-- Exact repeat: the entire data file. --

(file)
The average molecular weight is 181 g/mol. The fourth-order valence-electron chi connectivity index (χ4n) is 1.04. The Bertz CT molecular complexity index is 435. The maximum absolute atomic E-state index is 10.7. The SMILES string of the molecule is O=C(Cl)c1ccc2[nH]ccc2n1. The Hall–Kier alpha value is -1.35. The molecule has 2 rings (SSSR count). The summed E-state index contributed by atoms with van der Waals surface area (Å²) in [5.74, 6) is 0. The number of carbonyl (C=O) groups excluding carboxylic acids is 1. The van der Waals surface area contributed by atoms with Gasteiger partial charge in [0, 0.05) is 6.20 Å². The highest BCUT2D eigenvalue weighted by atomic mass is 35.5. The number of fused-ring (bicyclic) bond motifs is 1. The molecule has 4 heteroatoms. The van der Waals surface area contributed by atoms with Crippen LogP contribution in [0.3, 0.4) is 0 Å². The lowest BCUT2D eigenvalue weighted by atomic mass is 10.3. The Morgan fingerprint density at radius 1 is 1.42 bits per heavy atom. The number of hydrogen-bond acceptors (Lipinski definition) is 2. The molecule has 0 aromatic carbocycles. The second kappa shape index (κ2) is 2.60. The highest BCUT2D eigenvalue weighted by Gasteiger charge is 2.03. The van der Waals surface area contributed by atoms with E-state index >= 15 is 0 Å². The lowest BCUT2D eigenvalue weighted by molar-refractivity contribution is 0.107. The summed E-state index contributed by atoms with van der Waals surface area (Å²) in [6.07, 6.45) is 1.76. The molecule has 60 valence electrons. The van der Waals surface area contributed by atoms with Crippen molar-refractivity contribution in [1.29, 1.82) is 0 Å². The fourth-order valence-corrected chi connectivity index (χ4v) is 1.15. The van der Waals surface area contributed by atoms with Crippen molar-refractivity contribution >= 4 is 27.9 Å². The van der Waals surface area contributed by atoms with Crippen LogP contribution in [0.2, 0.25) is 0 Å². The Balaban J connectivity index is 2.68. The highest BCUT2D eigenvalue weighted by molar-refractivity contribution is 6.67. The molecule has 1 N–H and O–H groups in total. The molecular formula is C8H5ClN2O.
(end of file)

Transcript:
The average molecular weight is 181 g/mol. The fourth-order valence-electron chi connectivity index (χ4n) is 1.04. The Bertz CT molecular complexity index is 435. The maximum absolute atomic E-state index is 10.7. The SMILES string of the molecule is O=C(Cl)c1ccc2[nH]ccc2n1. The Hall–Kier alpha value is -1.35. The molecule has 2 rings (SSSR count). The summed E-state index contributed by atoms with van der Waals surface area (Å²) in [5.74, 6) is 0. The number of carbonyl (C=O) groups excluding carboxylic acids is 1. The van der Waals surface area contributed by atoms with Gasteiger partial charge in [0, 0.05) is 6.20 Å². The highest BCUT2D eigenvalue weighted by atomic mass is 35.5. The number of fused-ring (bicyclic) bond motifs is 1. The molecule has 4 heteroatoms. The van der Waals surface area contributed by atoms with Crippen LogP contribution in [0.3, 0.4) is 0 Å². The lowest BCUT2D eigenvalue weighted by atomic mass is 10.3. The Morgan fingerprint density at radius 1 is 1.42 bits per heavy atom. The number of hydrogen-bond acceptors (Lipinski definition) is 2. The molecule has 0 aromatic carbocycles. The second kappa shape index (κ2) is 2.60. The highest BCUT2D eigenvalue weighted by Gasteiger charge is 2.03. The van der Waals surface area contributed by atoms with E-state index >= 15 is 0 Å². The lowest BCUT2D eigenvalue weighted by molar-refractivity contribution is 0.107. The summed E-state index contributed by atoms with van der Waals surface area (Å²) in [6.07, 6.45) is 1.76. The molecule has 60 valence electrons. The van der Waals surface area contributed by atoms with Crippen molar-refractivity contribution in [1.29, 1.82) is 0 Å². The fourth-order valence-corrected chi connectivity index (χ4v) is 1.15. The van der Waals surface area contributed by atoms with Crippen molar-refractivity contribution >= 4 is 27.9 Å². The van der Waals surface area contributed by atoms with Crippen LogP contribution in [0.2, 0.25) is 0 Å². The Balaban J connectivity index is 2.68. The highest BCUT2D eigenvalue weighted by molar-refractivity contribution is 6.67. The molecule has 1 N–H and O–H groups in total. The molecular formula is C8H5ClN2O.